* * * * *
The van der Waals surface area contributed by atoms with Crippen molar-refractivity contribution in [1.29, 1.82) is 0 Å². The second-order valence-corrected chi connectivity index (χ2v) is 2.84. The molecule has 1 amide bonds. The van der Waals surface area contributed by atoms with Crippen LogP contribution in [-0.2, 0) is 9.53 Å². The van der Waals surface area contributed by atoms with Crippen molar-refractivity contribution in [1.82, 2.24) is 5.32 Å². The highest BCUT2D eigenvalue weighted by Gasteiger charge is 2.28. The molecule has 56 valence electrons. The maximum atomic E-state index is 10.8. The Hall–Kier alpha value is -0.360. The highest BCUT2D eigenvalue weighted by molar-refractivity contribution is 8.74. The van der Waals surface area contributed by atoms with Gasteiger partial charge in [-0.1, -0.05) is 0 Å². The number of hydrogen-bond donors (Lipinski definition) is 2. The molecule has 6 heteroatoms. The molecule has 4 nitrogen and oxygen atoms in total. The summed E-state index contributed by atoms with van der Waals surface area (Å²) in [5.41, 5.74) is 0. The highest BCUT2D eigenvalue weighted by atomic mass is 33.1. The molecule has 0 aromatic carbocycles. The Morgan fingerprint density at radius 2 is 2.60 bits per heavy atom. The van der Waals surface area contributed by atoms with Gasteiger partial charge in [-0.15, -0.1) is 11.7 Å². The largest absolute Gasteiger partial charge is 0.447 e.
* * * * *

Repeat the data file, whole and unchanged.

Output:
The van der Waals surface area contributed by atoms with Crippen molar-refractivity contribution in [1.29, 1.82) is 0 Å². The second-order valence-corrected chi connectivity index (χ2v) is 2.84. The molecule has 1 amide bonds. The van der Waals surface area contributed by atoms with Crippen LogP contribution in [-0.2, 0) is 9.53 Å². The van der Waals surface area contributed by atoms with Crippen molar-refractivity contribution in [1.82, 2.24) is 5.32 Å². The highest BCUT2D eigenvalue weighted by Gasteiger charge is 2.28. The molecule has 56 valence electrons. The maximum atomic E-state index is 10.8. The Hall–Kier alpha value is -0.360. The highest BCUT2D eigenvalue weighted by molar-refractivity contribution is 8.74. The van der Waals surface area contributed by atoms with Gasteiger partial charge in [-0.1, -0.05) is 0 Å². The number of hydrogen-bond donors (Lipinski definition) is 2. The molecule has 6 heteroatoms. The molecule has 4 nitrogen and oxygen atoms in total. The summed E-state index contributed by atoms with van der Waals surface area (Å²) in [5.41, 5.74) is 0. The highest BCUT2D eigenvalue weighted by atomic mass is 33.1. The molecule has 0 aromatic carbocycles. The Morgan fingerprint density at radius 2 is 2.60 bits per heavy atom. The van der Waals surface area contributed by atoms with Gasteiger partial charge in [-0.15, -0.1) is 11.7 Å². The largest absolute Gasteiger partial charge is 0.447 e.